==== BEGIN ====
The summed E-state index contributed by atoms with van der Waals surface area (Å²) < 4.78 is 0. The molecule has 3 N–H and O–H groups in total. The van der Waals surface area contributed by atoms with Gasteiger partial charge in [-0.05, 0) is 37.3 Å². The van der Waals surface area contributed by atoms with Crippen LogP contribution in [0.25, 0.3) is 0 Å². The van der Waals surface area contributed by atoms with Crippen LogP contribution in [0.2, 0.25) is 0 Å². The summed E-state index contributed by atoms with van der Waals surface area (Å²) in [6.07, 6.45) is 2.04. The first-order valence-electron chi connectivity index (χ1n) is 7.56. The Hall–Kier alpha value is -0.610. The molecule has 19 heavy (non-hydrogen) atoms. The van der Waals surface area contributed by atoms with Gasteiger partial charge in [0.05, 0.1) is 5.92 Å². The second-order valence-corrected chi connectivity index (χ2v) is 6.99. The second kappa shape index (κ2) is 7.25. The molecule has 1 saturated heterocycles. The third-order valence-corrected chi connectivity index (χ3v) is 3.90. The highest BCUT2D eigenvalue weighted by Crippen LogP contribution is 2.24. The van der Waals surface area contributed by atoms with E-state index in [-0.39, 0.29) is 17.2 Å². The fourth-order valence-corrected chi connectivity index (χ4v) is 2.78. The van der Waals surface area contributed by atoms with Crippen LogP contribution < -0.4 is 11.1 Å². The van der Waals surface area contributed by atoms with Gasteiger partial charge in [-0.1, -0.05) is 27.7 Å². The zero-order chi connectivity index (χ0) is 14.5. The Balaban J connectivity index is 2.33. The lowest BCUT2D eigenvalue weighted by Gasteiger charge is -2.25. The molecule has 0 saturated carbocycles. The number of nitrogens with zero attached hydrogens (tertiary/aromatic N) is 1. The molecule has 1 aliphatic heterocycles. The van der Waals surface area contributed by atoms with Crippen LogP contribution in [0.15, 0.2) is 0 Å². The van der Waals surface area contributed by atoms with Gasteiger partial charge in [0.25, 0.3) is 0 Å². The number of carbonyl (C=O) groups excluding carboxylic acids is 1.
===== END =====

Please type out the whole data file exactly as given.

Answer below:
The summed E-state index contributed by atoms with van der Waals surface area (Å²) < 4.78 is 0. The molecule has 3 N–H and O–H groups in total. The van der Waals surface area contributed by atoms with Gasteiger partial charge in [-0.05, 0) is 37.3 Å². The van der Waals surface area contributed by atoms with Crippen LogP contribution in [0.25, 0.3) is 0 Å². The van der Waals surface area contributed by atoms with Crippen LogP contribution in [0.2, 0.25) is 0 Å². The summed E-state index contributed by atoms with van der Waals surface area (Å²) in [6.07, 6.45) is 2.04. The first-order valence-electron chi connectivity index (χ1n) is 7.56. The Hall–Kier alpha value is -0.610. The molecule has 19 heavy (non-hydrogen) atoms. The van der Waals surface area contributed by atoms with Gasteiger partial charge in [0.05, 0.1) is 5.92 Å². The second-order valence-corrected chi connectivity index (χ2v) is 6.99. The second kappa shape index (κ2) is 7.25. The molecule has 1 saturated heterocycles. The third-order valence-corrected chi connectivity index (χ3v) is 3.90. The highest BCUT2D eigenvalue weighted by Crippen LogP contribution is 2.24. The van der Waals surface area contributed by atoms with E-state index in [-0.39, 0.29) is 17.2 Å². The fourth-order valence-corrected chi connectivity index (χ4v) is 2.78. The van der Waals surface area contributed by atoms with Crippen LogP contribution < -0.4 is 11.1 Å². The van der Waals surface area contributed by atoms with Gasteiger partial charge in [-0.1, -0.05) is 27.7 Å². The zero-order chi connectivity index (χ0) is 14.5. The Balaban J connectivity index is 2.33. The lowest BCUT2D eigenvalue weighted by Gasteiger charge is -2.25. The molecule has 0 saturated carbocycles. The number of nitrogens with zero attached hydrogens (tertiary/aromatic N) is 1. The molecule has 1 aliphatic heterocycles. The van der Waals surface area contributed by atoms with Crippen LogP contribution in [0.15, 0.2) is 0 Å². The van der Waals surface area contributed by atoms with Gasteiger partial charge in [0.25, 0.3) is 0 Å². The number of carbonyl (C=O) groups excluding carboxylic acids is 1.